Those Early, Exciting (and Painful) Years


Part Two

Those Early, Exciting (and Painful) Years

There is a challenge that all entrepreneurs have to address when starting a new business. It’s not what you are probably thinking – finding the money for a startup (although that is also somewhat daunting). The real challenge is defining who you want to be as a company, who you will serve, and how you will deliver that product or service. Now this may sound fairly straight forward but it is not. For an entrepreneur to be truly successful you have to feel passionate about what you do.

Before I launched GrantStation, I served as the Economic Development Director at the Fairbanks North Star Borough in Alaska. I had a checklist of questions I would ask each person who came into my office looking for help to start a new business or launch a nonprofit. Those questions included:

  •             What skills do you have?
  •             Where does your passion lie?
  •             What is your area of expertise?
  •             Do you have access to startup funding?

There were other questions as well, but these were the main ones. The one question that seldom had a ready answer was the one about passion. People with whom I consulted usually had a fairly decent idea about the business they wanted to start but the motivation behind their idea was often lukewarm.

For me, it was an easy answer. I loved working in the third sector – with nonprofit organizations.

For me, it was an easy answer. I loved working in the third sector – with nonprofit organizations. And I thoroughly enjoyed raising money for good causes. Having been a fundraiser in Alaska since the early 70s I was aware of the ongoing need for up-to-date information about who was giving money and for what cause, and how to best make applications for their support. Attempting to raise significant funds for environmental issues in Alaska in the 70s, and then for public radio and television in the 80s, was difficult, not only because the funding resources in Alaska were limited (only half a million folks lived in the entire state) but also because information about foundation and corporate giving was often out of date.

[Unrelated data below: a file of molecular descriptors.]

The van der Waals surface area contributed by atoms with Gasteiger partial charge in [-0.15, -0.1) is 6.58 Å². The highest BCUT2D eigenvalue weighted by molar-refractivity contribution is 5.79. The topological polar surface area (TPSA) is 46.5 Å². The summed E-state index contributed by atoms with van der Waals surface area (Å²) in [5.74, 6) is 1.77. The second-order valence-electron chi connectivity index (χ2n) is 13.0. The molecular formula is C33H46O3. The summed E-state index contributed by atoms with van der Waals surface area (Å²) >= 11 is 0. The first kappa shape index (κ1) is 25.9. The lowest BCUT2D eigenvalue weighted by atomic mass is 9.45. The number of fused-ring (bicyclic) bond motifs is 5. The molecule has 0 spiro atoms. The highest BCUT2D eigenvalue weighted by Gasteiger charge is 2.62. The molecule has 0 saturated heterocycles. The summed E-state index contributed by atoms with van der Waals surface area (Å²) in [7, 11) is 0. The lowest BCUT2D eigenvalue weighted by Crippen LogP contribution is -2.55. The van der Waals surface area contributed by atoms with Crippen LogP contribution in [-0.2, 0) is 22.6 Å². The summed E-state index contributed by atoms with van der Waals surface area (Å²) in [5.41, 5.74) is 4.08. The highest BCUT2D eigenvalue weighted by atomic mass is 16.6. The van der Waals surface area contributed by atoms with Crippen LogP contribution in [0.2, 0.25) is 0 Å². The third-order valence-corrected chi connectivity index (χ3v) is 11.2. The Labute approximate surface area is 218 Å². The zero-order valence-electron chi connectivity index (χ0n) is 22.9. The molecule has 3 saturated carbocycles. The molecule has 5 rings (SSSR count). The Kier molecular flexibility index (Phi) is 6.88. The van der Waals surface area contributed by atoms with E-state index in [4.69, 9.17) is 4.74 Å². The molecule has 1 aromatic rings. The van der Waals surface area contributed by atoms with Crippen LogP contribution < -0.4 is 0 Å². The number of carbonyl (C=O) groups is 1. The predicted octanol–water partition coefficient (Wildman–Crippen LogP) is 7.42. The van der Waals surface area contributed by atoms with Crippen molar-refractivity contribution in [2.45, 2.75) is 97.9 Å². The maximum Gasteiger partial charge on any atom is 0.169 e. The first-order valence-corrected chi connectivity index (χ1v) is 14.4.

So developing the basic business concept was pretty obvious but it got tougher when we began trying to define the exact product or service we would provide.

Building GrantStation

Building a profileWe knew from the get-go that GrantStation would be an online business offering a searchable database of grantmakers. We also agreed this should be a membership or subscription-based service and that the quality of the information must be the most important factor. After numerous discussions Julie, Toni, Steve, and I decided that even though we were in all respects a ‘business’ we wanted to interact with those who used our service as a nonprofit would with their members. We wanted to be considerate, respectful, and provide as much guidance as our limited resources would allow. Our decision: GrantStation would be a membership-based business. A bit of an odd duck. (We were definitely a social enterprise before the concept became so popular!)